Ai Area Lights

Four Ai Area Lights pointing through the windows

 

A common method for lighting an interior is to place area lights outside of the windows pointing into the room. Care must be taken with the size and position of the lights. If the lights are too close to the window frame it can cause areas near the windows to appear bleached out (see tone mapping below). A light sample value of 3 has been used in all of the example images.

Remember that you can also combine a directional light with the quad window area lights to achieve a similar effect as the skydome light.

  • Create four Ai Area lights and position them outside of the windows as indicated in the below left image. The settings used for the four area lights in the scene are below. The Exposure has been increased to 18, the Light Shape has been set to quad and the Samples have been increased to 3 for final scene rendering.

Ai Area light shape set to 'Quad'

With windows that contain glass, the area lights should be placed in front of the glass so that Arnold does not need to deal with glass intersections.  However, if the window is oddly shaped, then placing it right behind the window, so that the entire window is covered by the quad light would be the next easier option.

Indirect Diffuse Ray Depth

Light in real life will bounce around much more in an interior scene than it would in an exterior scene, therefore, you should increase this value if you wish to get more secondary bounce lighting into the scene. 

The images below show the effect of increasing the Indirect Diffuse ray depth in the Render Settings. Note that render times will linearly increase with regards to the number of bounces.

Sampling Noise

It is quite common to get noise when rendering interiors. This can either be due to lights not having enough samples or because the Gi Diffuse Rays are not high enough.

Setting Gi Diffuse Rays to zero allows us to focus our attention on the light samples. In the images below, shadow noise is clearly visible in the corner of the room. Increasing the light samples incrementally allows us to improve the shadow quality whilst keeping render times low. Increasing the lights Samples to is enough to sufficiently reduce the amount of shadow noise.

Diffuse Samples

Once we have fine tuned our light samples we can focus on Gi Diffuse noise. In this case increasing the Gi Diffuse samples to 5 provides a clean solution.

Area Light Samples

The example images below, compare the difference between rendering one large area light, two area lights and four area lights.

For each light Arnold is tracing nine rays (thirty-six in total with four lights), versus nine for just one light. Therefore more smaller lights will take longer to render than one large light. However, even though the number of light samples is the same (in this case three), there is more noise using just one large area light. This is more evident in the area around the bookcase.

Light Decay filter

Near Attenuation

The areas around the windows are very bright and bleached out. One way to fix this is using tone mapping (see below). The other is to use a Light Decay filter.

  • Connect one Light Decay filter to all four Ai Area Lights. With this filter it is possible to control the falloff of the light using the Use Near Attenuation attributes. In the below right image the Near Start is set to 40 and Near End is set to 200. You can see that the area on the floor near the lights is far less blown out when compared to the render that has no 'Light Decay' filter (GI Diffuse has been set to 0 in order to better see the effect).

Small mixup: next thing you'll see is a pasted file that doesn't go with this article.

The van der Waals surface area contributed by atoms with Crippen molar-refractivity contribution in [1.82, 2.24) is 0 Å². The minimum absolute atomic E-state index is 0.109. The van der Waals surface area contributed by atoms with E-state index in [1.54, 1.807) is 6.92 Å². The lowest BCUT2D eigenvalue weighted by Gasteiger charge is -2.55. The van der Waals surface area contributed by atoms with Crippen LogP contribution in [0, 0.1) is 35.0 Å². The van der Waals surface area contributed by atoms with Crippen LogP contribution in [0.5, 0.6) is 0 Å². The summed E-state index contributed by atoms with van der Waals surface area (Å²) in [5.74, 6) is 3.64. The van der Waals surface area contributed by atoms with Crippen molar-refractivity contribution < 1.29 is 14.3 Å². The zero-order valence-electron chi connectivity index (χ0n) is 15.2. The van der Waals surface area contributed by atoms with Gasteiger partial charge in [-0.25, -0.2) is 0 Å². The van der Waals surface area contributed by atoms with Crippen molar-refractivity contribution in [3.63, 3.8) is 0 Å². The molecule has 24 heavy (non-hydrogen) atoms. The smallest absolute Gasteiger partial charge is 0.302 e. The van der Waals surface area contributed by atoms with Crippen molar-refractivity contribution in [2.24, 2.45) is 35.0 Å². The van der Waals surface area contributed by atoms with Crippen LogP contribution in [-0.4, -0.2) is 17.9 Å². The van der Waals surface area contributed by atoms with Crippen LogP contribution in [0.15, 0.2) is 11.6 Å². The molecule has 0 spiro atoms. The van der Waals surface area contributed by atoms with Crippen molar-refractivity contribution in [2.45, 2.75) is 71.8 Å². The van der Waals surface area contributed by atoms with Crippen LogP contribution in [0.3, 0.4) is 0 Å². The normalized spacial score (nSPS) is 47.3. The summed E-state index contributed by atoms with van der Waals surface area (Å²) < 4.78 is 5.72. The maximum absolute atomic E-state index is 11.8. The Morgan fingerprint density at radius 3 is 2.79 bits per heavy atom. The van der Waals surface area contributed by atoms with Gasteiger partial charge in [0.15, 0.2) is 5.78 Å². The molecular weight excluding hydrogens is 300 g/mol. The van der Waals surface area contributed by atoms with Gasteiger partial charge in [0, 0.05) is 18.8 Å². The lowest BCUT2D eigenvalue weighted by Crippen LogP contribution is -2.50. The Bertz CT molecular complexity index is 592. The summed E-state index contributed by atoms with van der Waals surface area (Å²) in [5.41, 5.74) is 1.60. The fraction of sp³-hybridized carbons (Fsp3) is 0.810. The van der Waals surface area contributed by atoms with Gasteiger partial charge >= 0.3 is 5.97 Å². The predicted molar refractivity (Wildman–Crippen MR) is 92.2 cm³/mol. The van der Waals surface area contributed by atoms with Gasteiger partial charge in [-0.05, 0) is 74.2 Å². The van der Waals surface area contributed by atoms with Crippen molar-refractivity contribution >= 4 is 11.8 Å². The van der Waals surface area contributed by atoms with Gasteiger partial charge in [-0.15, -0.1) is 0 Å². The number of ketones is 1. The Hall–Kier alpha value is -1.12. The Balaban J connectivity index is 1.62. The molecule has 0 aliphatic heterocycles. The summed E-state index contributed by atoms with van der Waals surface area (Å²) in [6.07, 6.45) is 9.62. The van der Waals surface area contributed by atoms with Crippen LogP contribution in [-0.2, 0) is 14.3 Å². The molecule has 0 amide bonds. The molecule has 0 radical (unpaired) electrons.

Far Attenuation

The 'Far Attenuation' attributes work like a normal decay, however you can specify the start and end distance. This can give you more control over how much light fills the room by setting an 'end' distance. A simple interior scene below shows the effect of changing the 'Far End' attribute of the Light Decay filter. Note the effect it has on the floor's specular reflection.

 

ToneMapping  

An easy way to fix the bleached out areas around the window is to 'tone map' the image using post processing software.

  • Render the scene as a 32-bit EXR file. This will give you enough tonal range to play with in post.

 

Area Lights with HDRI 

We could do with adding some more natural looking colored light into the room. We can do this by using a HDRI in combination with an Area light.

Decreasing the intensity of the light until it is within a normal range should be sufficient to see the effect of the HDRI. However, it can be difficult to tell if the texture map has been mapped correctly to the light. In order to better visualise the effect, we can create a reflective sphere and place it in front of the window. This way we can see the HDRI reflected in the sphere. 

 

  • Create a sphere and assign an Ai Standard material. Reduce the Diffuse Weight to 0, increase the Specular Weight to 1 and decrease the Specular Roughness to 0. Render the sphere in the scene. You should see the HDR reflected in the sphere as in the image below right.

It is not possible to make Arnold lights visible to the camera. However, the Ai Mesh Light does have a 'Light Visible' option. 

Mesh light (poly plane) with 'Light Visible' enabled

 

 

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